I am a PhD student in the Department of History at the University of Wolverhampton. My research uses oral testimony to explore how deindustrialisation in the Black Country impacts upon meanings of work and the identity that workers draw from their labour.
In my thesis I interview former steelworkers about their experiences of work and deindustrialisation in the Black Country in the 1970s. I also interview workers engaged in the work that emerged from the wreckage of deinstrialisation. Their oral testimony reveals how it continues to haunt communities in the present.
I grew up in the Black Country in the English West Midlands. My interest in deindustrialisation stems from personal experience; my father and four other members of my family worked at Bilston Steelworks until it closed in 1979.
After studying history and politics at undergraduate level and industrial relations as a postgraduate, I have worked in the British trade union movement as an organiser and negotiator. I currently work for the Public and Commercial Service (PCS) Union.
I am also interested in labour history and trade union history as well as football and music in working class culture.
My project explores the generational effects of deindustrialisation in the Black Country.
In the thesis, workers from two steelworks in the Black Country, Bilston and Round Oak, provide oral testimonies that recount their experience of work in the 1970’s. Their testimony suggests that during the 1970’s there was a deliberate management withdrawal from the post-war corporatist approach in both the public and private sector of the British steel industry. This process of retreat provoked disputes and threatened to dissolve an established moral economy in the steel industry well before closure.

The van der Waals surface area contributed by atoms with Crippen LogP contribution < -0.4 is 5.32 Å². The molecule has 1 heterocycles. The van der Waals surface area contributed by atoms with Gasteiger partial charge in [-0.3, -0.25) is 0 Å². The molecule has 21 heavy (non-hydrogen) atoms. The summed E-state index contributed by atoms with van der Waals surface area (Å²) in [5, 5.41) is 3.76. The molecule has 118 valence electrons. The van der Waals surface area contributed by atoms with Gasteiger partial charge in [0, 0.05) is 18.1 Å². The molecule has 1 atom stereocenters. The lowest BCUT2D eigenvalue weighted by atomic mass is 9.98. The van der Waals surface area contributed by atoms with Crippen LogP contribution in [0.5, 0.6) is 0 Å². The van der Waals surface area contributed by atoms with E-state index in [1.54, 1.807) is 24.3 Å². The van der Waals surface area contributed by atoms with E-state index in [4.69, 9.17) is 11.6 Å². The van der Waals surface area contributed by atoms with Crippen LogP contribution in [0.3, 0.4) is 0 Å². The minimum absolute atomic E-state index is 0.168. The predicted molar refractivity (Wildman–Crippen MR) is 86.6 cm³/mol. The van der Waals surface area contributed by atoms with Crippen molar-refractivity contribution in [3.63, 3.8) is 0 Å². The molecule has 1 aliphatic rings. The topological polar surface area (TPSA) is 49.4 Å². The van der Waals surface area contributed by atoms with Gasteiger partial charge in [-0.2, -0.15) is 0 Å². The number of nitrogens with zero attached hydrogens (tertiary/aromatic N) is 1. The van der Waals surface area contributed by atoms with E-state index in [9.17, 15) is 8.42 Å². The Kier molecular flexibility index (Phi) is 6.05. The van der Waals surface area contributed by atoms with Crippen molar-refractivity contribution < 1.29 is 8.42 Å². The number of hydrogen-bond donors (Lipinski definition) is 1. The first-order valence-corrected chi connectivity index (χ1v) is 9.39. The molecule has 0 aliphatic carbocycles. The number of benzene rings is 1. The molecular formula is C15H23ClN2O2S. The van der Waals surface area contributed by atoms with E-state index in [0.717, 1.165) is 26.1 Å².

I then examine how the experience of deindustrialisation in the region informs understandings of work today in the service sector jobs that emerged to replace industrial work. Poundland warehouse staff and public sector call centre workers, working on the site of the former steelworks, discuss the lingering consequences of deindustrialisation and resistance to it.
I have situated my research in the Black Country; a cluster of towns located to the north and west of Birmingham, England. The Black Country experienced rapid and intense deindustrialisation in the late 1970’s. Like in many other places, the experience was a devastating one. In the space of a decade unemployment rose from less than 1% to 25% and the region, which had enjoyed a 30 year period of relative affluence, found itself one of the poorest in the United Kingdom.
I engage with the work of Linkon, Strangleman and others who have conceptualised a ‘‘half-life’ of deindustrialisation’ to reveal its liminality and the ongoing connections between industrial and post-industrial society. My research addresses the absence of research that has examined the impact of deindustrialisation in the Black Country. It also adds to the limited historiography on the British post- war steel industry.
I would welcome the opportunity to become part of this exciting SSHRC Partnership and to learn from and collaborate with others. I am particularly keen to engage with academics, researchers and others who are undertaking work that questions the long term effects of deindustrialisation.